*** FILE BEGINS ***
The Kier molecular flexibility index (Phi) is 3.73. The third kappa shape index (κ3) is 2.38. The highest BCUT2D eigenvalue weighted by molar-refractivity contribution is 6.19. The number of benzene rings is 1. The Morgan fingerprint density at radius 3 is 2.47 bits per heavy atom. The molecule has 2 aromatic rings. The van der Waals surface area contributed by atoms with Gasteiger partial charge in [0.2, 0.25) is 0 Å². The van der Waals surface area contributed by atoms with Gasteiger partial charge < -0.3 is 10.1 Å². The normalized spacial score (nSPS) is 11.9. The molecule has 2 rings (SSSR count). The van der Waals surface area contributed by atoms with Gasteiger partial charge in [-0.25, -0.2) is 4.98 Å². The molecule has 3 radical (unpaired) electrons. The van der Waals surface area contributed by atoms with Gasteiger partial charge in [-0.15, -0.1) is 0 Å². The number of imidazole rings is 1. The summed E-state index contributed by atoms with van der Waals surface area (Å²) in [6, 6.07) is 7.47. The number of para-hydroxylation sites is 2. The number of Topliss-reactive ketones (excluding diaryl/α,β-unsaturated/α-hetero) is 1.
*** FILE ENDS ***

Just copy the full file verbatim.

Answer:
The Kier molecular flexibility index (Phi) is 3.73. The third kappa shape index (κ3) is 2.38. The highest BCUT2D eigenvalue weighted by molar-refractivity contribution is 6.19. The number of benzene rings is 1. The Morgan fingerprint density at radius 3 is 2.47 bits per heavy atom. The molecule has 2 aromatic rings. The van der Waals surface area contributed by atoms with Gasteiger partial charge in [0.2, 0.25) is 0 Å². The van der Waals surface area contributed by atoms with Gasteiger partial charge < -0.3 is 10.1 Å². The normalized spacial score (nSPS) is 11.9. The molecule has 2 rings (SSSR count). The van der Waals surface area contributed by atoms with Gasteiger partial charge in [-0.25, -0.2) is 4.98 Å². The molecule has 3 radical (unpaired) electrons. The van der Waals surface area contributed by atoms with Gasteiger partial charge in [-0.15, -0.1) is 0 Å². The number of imidazole rings is 1. The summed E-state index contributed by atoms with van der Waals surface area (Å²) in [6, 6.07) is 7.47. The number of para-hydroxylation sites is 2. The number of Topliss-reactive ketones (excluding diaryl/α,β-unsaturated/α-hetero) is 1.